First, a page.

(Reuters) - Best Buy Co Inc (BBY.N) founder Richard Schulze on Monday made a bid to take the struggling U.S. electronics retailer private just months after being forced out as chairman.
If Schulze succeeds, it could result in the world’s biggest leveraged buyout of the year. But early reaction suggests he faces an uphill battle in taking his once wildly successful company in a new direction.
The deal values the world’s largest consumer electronics chain at $8.16 billion to $8.84 billion, or $24 to $26 a share -- an offer many on Wall Street deemed inadequate. Schulze owns 20.1 percent of the company.
Best Buy stock’s closed up 13.3 percent at $19.99 on Monday, reflecting investor skepticism that the deal would get done.
“It is a different conversation if it is at least $30 a share and you have got your equity financing lined up and you have got your debt financing lined up. That is where shareholders might say ‘You know what, let’s just take the money and run,'” said Anthony Chukumba with BB&T Capital Markets.
Schulze’s offer represents a premium of as much as 47 percent over the stock’s Friday close of $17.64. Including the assumption of Best Buy’s debt, the total value for the company would be $10.9 billion, making it the year’s biggest leveraged buyout so far. Schulze would also commit $1 billion of his own equity as part of the deal.
Schulze said he had held talks with top private equity firms about his proposal, but did not name them. Credit Suisse, Schulze’s financial adviser, has said it is highly confident it can arrange the necessary debt financing, Schulze said in a letter to Best Buy Chairman Hatim Tyabji.
The proposal is already considered highly conditional given that the debt financing is not committed and that the identity of equity sponsors has not been revealed, according to a person close to the situation.
The three main credit rating agencies, meanwhile, late on Monday raised doubts about the impact of a deal on Best Buy’s financial strength. Standard & Poor’s and Fitch Ratings cut their respective corporate ratings by one notch to BB-plus from BBB-minus and indicated further downgrades were possible.
Moody’s Investors Service reaffirmed its Baa2 rating, but changed the outlook to a more negative “developing” from “stable,” citing concerns that a buyout will increase leverage.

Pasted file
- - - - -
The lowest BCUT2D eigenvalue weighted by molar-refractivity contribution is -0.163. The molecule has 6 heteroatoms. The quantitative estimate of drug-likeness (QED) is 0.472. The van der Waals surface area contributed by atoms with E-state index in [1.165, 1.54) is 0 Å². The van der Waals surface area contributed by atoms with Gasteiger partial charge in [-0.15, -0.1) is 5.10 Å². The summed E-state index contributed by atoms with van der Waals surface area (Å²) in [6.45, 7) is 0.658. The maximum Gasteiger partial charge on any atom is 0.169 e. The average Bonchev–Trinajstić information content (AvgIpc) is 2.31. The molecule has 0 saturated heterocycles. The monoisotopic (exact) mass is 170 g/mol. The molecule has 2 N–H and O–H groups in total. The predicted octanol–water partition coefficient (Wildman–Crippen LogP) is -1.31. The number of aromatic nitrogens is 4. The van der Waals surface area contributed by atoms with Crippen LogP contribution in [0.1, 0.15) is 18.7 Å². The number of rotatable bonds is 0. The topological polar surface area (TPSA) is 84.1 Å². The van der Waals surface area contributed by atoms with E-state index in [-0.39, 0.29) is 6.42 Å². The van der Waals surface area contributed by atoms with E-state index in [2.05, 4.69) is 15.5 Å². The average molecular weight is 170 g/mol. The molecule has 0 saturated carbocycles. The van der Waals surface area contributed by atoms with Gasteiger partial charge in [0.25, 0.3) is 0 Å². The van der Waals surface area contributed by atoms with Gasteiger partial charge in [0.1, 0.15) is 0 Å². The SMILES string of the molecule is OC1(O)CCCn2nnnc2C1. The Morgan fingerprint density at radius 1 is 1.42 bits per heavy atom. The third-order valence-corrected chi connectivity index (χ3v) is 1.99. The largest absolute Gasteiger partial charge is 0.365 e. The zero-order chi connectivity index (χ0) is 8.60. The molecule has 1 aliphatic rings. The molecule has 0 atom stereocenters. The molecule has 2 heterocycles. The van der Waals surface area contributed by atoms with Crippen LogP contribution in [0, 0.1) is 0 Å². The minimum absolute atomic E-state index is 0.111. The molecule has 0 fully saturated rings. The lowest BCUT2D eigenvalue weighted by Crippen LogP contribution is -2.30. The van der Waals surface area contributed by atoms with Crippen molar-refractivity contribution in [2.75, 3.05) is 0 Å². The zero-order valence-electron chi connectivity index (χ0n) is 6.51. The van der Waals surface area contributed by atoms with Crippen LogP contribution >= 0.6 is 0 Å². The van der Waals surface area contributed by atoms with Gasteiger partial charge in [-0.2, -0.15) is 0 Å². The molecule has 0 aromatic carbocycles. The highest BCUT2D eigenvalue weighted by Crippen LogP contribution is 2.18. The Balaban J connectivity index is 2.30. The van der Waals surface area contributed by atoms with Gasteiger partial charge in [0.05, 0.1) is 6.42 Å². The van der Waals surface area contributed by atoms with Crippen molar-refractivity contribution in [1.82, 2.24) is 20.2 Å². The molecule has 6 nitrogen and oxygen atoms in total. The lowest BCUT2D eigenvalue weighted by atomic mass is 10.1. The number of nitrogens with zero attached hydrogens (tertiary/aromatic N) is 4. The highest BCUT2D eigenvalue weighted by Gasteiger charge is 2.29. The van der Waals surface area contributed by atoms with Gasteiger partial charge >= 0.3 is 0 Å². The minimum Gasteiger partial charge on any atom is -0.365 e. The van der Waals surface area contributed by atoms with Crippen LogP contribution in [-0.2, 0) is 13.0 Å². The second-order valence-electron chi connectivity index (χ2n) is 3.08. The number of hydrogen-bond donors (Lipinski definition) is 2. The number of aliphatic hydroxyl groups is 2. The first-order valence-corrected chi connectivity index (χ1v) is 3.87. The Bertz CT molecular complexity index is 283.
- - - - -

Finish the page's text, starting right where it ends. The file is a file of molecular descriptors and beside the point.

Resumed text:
Schulze has been exploring options for his ownership stake in Best Buy since he resigned from the board in June and was holding talks with the board.
He lost the chairmanship after a probe by a board committee found he had failed to tell the board about allegations of personal misconduct by then-CEO Brian Dunn.
The former Best Buy chairman would require board approval to permit him and his potential private equity partners to form a group to make a firm proposal without running afoul of anti-takeover statutes in its home state of Minnesota.
Under Minnesota law, a shareholder who takes a significant stake without prior board approval must wait four years from the date of the investment before a deal can be executed.
If Schulze forms a group, his partners could be deemed to be new acquirers of his shares, and the group would therefore be subject to the four-year waiting period, another person familiar with the matter told Reuters.
Best Buy has been closing stores, cutting jobs and trying out a new store format to improve business. It has faced criticism for being too slow to react to a changing retail world, where many use Best Buy as a “showroom” to try out gadgets and then buy them online or elsewhere for less.
“My feeling is that being private would give them more of an opportunity to experiment, try new things outside the glare of quarterly reports,” said New York-based retail consultant Walter Loeb.
Schulze said on Monday he was making his offer public after repeated requests to the company for the information he needs to perform due diligence on the proposal.
Best Buy said its board would evaluate Schulze’s offer carefully and “pursue the best course for shareholders.”
Schulze does not plan to take a management role if his offer is accepted, two sources familiar with the matter told Reuters on Monday. But Schulze said he had held talks with past Best Buy executives who were interested in rejoining the company, including former CEO Brad Anderson and former chief operating officer Allen Lenzmeier, a move that drew some skepticism.
“Their track record is good, but to me that was a different time and a different place. When Brad Anderson was running the company, Amazon was not on anyone’s radar screen. When Brad Anderson was running the company, flat panel TVs came out and everybody wanted one,” Chukumba said.
Investors including Connor Browne, portfolio manager of the Thornburg Value Fund which owns Best Buy shares, have told Reuters that they wanted to see a fresh face at the helm of the retailer, which has lost many of its customers to Amazon.com Inc (AMZN.O) and Wal-Mart Stores Inc (WMT.N).
“I want some new guys in there, some new guys that understand what is really going on in retail, not the guys that essentially positioned Best Buy to fail, like they are right now, who in many respects did not anticipate this change,” said Brian Sozzi, chief equities analyst with NBG Productions.
Sozzi also said Schulze’s offer seemed low compared with estimates he had heard of Best Buy fetching $31 to $33 a share.
Credit Suisse is serving as financial adviser to Schulze, while Shearman & Sterling LLP is legal counsel. Best Buy’s financial advisers are Goldman, Sachs & Co and J.P. Morgan. Simpson Thacher & Bartlett LLP is serving as legal adviser to the retailer.
Reporting by Dhanya Skariachan, Nadia Damouni and Phil Wahba in New York and Jessica Wohl in Chicago; Additional reporting by Joe Giannone in New York; editing by Jeffrey Benkoe, Sofina Mirza-Reid, John Wallace, Matthew Lewis and M.D. Golan